Ollie Pope and Jonny Bairstow fight back after India take early wickets

Ollie Pope and Jonny Bairstow halted an England collapse and shared the biggest stand of the match to put India back under pressure on day two of the fourth LV= Insurance Test.

The hosts were in a hole at 62 for five after Umesh Yadav dismissed nightwatchman Craig Overton and a well set Dawid Malan, but put themselves back on track with an unbroken partnership of 77.

At lunch England had advanced to 139 for five, Pope’s 38 not out and Bairstow’s 34no leading the response to India’s 191 all out.

Yadav drew first blood with his fourth delivery of the morning, Overton trying his luck with a lavish slash that flew to Virat Kohli at slip. With Malan having blocked a maiden from Jasprit Bumrah, England had lost their first wicket before adding their first run of the day.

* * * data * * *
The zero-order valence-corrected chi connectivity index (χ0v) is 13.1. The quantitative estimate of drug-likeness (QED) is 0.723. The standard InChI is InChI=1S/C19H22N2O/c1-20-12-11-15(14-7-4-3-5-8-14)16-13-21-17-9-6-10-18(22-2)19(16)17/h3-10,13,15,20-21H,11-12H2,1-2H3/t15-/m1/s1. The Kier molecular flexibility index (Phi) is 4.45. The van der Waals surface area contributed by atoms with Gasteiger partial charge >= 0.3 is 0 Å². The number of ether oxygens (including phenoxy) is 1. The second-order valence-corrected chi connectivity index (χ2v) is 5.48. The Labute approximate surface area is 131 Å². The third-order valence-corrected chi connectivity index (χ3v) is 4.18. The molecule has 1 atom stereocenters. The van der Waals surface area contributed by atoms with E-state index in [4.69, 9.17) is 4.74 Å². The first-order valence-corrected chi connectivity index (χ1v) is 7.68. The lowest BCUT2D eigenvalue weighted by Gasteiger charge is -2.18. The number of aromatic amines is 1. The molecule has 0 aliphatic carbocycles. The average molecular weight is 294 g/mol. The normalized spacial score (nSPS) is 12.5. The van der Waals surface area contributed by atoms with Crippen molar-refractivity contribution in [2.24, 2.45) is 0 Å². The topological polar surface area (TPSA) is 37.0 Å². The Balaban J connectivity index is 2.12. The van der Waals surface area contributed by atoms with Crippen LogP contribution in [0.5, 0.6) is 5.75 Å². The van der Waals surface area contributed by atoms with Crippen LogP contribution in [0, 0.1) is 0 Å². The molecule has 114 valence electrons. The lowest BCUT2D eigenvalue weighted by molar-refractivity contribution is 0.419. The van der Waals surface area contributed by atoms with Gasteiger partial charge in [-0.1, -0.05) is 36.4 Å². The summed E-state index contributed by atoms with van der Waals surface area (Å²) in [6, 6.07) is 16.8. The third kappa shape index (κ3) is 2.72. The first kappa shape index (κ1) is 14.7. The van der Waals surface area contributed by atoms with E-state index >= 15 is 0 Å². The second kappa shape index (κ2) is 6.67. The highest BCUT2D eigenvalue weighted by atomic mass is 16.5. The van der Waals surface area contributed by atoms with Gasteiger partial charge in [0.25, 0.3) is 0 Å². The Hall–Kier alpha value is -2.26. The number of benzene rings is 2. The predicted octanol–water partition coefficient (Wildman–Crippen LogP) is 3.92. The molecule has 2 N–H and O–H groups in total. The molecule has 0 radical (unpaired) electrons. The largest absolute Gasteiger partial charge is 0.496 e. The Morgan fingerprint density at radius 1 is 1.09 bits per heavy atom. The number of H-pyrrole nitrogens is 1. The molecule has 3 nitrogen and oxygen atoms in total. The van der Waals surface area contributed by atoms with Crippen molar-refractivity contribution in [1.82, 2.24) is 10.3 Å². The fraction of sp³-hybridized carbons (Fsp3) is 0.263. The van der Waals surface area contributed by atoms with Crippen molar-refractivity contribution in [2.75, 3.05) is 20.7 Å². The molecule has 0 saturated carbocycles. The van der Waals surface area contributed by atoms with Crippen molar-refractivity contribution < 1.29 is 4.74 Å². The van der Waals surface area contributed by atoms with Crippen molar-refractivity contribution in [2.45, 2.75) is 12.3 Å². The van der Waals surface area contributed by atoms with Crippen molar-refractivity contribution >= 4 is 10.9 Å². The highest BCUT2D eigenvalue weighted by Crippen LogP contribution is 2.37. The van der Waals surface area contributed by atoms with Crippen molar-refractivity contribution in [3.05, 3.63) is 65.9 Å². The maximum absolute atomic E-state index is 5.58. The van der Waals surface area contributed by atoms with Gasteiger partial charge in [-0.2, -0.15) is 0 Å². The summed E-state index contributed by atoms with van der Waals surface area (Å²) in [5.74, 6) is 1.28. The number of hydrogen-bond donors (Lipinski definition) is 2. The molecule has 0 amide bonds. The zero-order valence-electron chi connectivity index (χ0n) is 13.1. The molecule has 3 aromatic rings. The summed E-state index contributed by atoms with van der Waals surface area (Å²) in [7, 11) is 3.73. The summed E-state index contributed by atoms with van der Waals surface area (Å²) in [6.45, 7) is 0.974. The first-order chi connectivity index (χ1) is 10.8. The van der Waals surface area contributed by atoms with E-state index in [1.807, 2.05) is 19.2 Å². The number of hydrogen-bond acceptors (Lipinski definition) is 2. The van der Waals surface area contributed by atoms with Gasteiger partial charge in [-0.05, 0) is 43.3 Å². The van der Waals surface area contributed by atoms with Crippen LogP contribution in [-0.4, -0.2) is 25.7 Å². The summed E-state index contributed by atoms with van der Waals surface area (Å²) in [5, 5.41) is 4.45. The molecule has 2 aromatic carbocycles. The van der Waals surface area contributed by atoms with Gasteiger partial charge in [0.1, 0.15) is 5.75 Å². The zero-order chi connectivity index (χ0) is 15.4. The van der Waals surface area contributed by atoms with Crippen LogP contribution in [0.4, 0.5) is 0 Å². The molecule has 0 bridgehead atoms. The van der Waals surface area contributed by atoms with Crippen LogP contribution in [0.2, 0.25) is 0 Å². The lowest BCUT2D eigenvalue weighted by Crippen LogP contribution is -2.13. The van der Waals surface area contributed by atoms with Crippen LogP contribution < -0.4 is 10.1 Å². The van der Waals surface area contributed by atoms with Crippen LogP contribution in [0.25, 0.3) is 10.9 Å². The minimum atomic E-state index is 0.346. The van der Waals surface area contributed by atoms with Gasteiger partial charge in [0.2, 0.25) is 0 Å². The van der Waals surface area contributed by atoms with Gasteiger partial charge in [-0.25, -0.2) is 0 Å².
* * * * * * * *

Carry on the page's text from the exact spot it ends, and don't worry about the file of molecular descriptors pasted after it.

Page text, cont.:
India were giving up nothing, with Bumrah cranking up the pressure at the Vauxhall End and Yadav continuing to impress on his return to the side. Malan survived a high-class examination for half an hour before succumbing, prodding at Yadav as he attacked from round the wicket. Rohit Sharma leapt into action at second slip, diving in front of Kohli to send Malan on his way for 31.

Things were looking bleak for England but with Yadav and Bumrah coming to their end of their spells, things were about to take a turn for the better. In the space of just two overs the floodgates opened with seven boundaries, completely altering the tone of the session.

Pope was first to unleash, dispatching Shardul Thakur to the ropes four times in a row. He started with a perfectly balanced on-drive, followed with a whip off the pads and four leg-byes and concluded his assault with a dominant pull.

Jonny Bairstow
Jonny Bairstow put on an unbroken 77 by lunch with Pope (Adam Davy/PA)

Picking up the baton at the other end, Bairstow took three off Mohammed Siraj – a steer to third man, a risky flip that came perilously close to the mid-wicket catcher and a powerful square cut.

India had lost their grip on the run rate and could not muster a meaningful riposte, despite Bumrah’s best efforts. He returned to the fray and worked over Pope, who came close to dragging on three times before the break.